Colombia may soon dominate a popular drug export, but unlike the base powder the nation has become known for, this new market will be 100 percent legal – dishing out relatively safe and non-toxic products, for all practical purposes.
Legal weed is nothing new in Colombia. Since 2012, anyone there could possess up to 22 grams of dry flower without facing any legal consequences, and residents may grow up to 20 plants. Compare that to legal US states that typically cap an individual's home grow between six to 12 plants. What's new is the country's medical market, which will be strictly concentrates.
In 2015, the Colombian government passed a law to legalize and regulate marijuana for medical use. The law allows exports of marijuana products for medical or scientific purposes, making Colombia one of the few nations, along with Canada and Israel, that will legally ship its weed across international borders.
If you're a Netflix junkie, you've probably stumbled on a show called Narcos, a drama about the fall of cocaine kingpin Pablo Escobar. Escobar set up shop in Colombia, where he created a cartel empire that supplied 80 percent of the US's coke. His empire is how Colombia became synonymous with the illicit drug trade, but in reality, a lot of that is ancient history now. Although the Colombian government is still wrestling with drug smugglers, it may have developed a novel method for combating the straggling black markets that have long plagued the nation – by growing high-quality cannabis for medical concentrates.
In 2016, the government signed a peace agreement with FARC, a communist guerilla organization that's waged a civil war against the Colombian government since the 1960s. FARC funded itself through the illicit drug trade, and given the new medical marijuana bill, the treaty marked the end of a cash cow for the rebels. The treaty also forked over the FARC's largest agricultural sites to the Colombian government, and smaller marijuana farmers are considering a switch to government-approved cultivation licenses, too.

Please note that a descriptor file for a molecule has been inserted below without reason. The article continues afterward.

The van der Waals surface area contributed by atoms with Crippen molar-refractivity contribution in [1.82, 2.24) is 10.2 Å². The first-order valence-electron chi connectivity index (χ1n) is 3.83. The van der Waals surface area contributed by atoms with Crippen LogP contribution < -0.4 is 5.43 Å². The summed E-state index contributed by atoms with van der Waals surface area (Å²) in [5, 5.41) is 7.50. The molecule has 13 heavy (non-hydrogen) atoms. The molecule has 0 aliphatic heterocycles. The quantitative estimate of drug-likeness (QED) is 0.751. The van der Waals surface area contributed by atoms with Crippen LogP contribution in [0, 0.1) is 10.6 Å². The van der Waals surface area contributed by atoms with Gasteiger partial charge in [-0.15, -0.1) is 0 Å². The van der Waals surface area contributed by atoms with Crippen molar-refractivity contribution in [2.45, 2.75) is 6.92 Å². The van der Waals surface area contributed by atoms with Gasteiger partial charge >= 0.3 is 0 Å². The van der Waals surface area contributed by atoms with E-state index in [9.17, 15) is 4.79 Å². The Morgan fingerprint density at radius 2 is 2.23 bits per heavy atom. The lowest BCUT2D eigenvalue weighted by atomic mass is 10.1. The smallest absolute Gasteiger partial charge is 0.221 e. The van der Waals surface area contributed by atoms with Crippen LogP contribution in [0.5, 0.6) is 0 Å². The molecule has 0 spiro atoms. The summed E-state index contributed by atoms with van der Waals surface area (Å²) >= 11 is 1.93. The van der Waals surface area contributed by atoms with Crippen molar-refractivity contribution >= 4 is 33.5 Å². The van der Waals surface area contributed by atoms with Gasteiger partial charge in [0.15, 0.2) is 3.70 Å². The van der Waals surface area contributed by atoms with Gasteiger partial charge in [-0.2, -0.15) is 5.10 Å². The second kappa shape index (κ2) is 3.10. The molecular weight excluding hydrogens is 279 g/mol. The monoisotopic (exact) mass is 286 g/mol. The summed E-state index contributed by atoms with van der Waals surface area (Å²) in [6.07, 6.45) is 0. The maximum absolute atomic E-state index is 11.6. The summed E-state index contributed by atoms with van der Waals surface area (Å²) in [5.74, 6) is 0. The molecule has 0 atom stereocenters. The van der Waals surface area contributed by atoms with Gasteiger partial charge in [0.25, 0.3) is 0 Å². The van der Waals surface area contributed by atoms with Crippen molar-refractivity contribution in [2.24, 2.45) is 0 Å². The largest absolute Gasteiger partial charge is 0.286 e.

Enter Khiron Life Sciences Corp., a Canadian company that's bringing North American genetics and best practices to Colombia's fledgling medical marijuana industry. Khiron is the first company in Colombia to receive licenses for medical cannabis cultivation, extraction, and distribution. The company also made waves in September when it appointed Matthew Murphy, the former Chief of Pharmaceutical Investigations at the US DEA, to its advisory board. Murphy's appointment indicated Khiron was taking its new role in Colombia seriously by bringing in an American expert on pharmaceutical compliance.
MERRY JANE spoke with Alvaro Torres, the CEO of Khiron and a former industrial engineer, by phone to find out how Colombia and Khiron plans to transition into a regulated medical cannabis network, both in the country and internationally.
This interview has been edited for length and clarity
Above, a photo of Alavor Torres of Khiron Life Sciences Corp.
MERRY JANE: To start, can you tell me about the general medical marijuana climate in Colombia?
Alvaro Torres: About three years ago, Colombia, through the Ministry of Health, decided to introduce a medical cannabis program, starting with issuing regulations for medical cannabis. After strengthening the current laws to ensure there would be products available to the public and medical experts, they made a medical program for high-THC and low-THC products.
This came from a very long conversation in Colombia with all the peace agreements that have been discussed and implemented, as well as how to create a new industry from extraction technology – given the downward spiral with gold and petroleum [production in Colombia]. They asked, how do we make drugs from cannabis within the medical system? How do we make a medical marijuana industry that will benefit the people of Colombia? How could Colombia position itself to compete in the global medical cannabis system?
Over the years, the government has been issuing regulations, organizing among the Ministry of Agriculture, the Ministry of Health, and the Ministry of Justice, for creating very thorough laws that allow companies to research, cultivate, and extract products based on medical cannabis of low THC less than 1 percent and high THC that is greater than 1 percent.
Where is Khiron at in the process right now, in Colombia?
Right now, we are continuing the licensing [process] and we are completing our facility. It should be completed by November of this year.
Colombia has been a focal point of the War on Drugs since Nixon started the campaign in the 1970s. How is the government approaching medical cannabis today?